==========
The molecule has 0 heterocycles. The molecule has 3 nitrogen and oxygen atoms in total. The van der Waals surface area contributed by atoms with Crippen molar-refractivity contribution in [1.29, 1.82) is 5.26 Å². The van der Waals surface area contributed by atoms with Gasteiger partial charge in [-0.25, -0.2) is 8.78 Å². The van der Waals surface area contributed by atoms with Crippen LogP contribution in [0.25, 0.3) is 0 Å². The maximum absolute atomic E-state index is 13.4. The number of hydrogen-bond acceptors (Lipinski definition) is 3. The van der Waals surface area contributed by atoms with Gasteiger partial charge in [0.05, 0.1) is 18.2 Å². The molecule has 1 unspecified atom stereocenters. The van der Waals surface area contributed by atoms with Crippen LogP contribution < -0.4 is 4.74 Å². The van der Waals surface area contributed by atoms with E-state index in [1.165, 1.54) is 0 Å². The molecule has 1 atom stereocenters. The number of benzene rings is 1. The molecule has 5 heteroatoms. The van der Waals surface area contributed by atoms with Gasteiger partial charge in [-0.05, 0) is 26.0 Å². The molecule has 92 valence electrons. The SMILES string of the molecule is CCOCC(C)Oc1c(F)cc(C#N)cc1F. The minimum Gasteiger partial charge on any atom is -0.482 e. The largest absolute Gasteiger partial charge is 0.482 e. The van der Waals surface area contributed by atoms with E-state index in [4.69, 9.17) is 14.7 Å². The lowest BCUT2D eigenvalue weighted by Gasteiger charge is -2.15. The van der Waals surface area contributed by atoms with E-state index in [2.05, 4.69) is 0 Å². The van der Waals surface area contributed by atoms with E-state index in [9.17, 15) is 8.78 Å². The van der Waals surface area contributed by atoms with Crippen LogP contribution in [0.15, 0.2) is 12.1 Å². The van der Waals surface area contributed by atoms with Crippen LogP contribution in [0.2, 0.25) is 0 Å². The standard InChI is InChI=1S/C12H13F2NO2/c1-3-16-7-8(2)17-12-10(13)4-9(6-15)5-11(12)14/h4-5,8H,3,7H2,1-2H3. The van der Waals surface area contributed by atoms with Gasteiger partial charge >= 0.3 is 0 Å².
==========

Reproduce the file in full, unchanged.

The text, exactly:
The molecule has 0 heterocycles. The molecule has 3 nitrogen and oxygen atoms in total. The van der Waals surface area contributed by atoms with Crippen molar-refractivity contribution in [1.29, 1.82) is 5.26 Å². The van der Waals surface area contributed by atoms with Gasteiger partial charge in [-0.25, -0.2) is 8.78 Å². The van der Waals surface area contributed by atoms with Crippen LogP contribution in [0.25, 0.3) is 0 Å². The maximum absolute atomic E-state index is 13.4. The number of hydrogen-bond acceptors (Lipinski definition) is 3. The van der Waals surface area contributed by atoms with Gasteiger partial charge in [0.05, 0.1) is 18.2 Å². The molecule has 1 unspecified atom stereocenters. The van der Waals surface area contributed by atoms with Crippen LogP contribution < -0.4 is 4.74 Å². The van der Waals surface area contributed by atoms with E-state index in [1.165, 1.54) is 0 Å². The molecule has 1 atom stereocenters. The number of benzene rings is 1. The molecule has 5 heteroatoms. The van der Waals surface area contributed by atoms with Gasteiger partial charge in [-0.05, 0) is 26.0 Å². The molecule has 92 valence electrons. The SMILES string of the molecule is CCOCC(C)Oc1c(F)cc(C#N)cc1F. The minimum Gasteiger partial charge on any atom is -0.482 e. The largest absolute Gasteiger partial charge is 0.482 e. The van der Waals surface area contributed by atoms with E-state index in [4.69, 9.17) is 14.7 Å². The lowest BCUT2D eigenvalue weighted by Gasteiger charge is -2.15. The van der Waals surface area contributed by atoms with E-state index in [2.05, 4.69) is 0 Å². The van der Waals surface area contributed by atoms with E-state index in [9.17, 15) is 8.78 Å². The van der Waals surface area contributed by atoms with Crippen LogP contribution in [0.15, 0.2) is 12.1 Å². The van der Waals surface area contributed by atoms with Crippen LogP contribution in [0.2, 0.25) is 0 Å². The standard InChI is InChI=1S/C12H13F2NO2/c1-3-16-7-8(2)17-12-10(13)4-9(6-15)5-11(12)14/h4-5,8H,3,7H2,1-2H3. The van der Waals surface area contributed by atoms with Gasteiger partial charge >= 0.3 is 0 Å².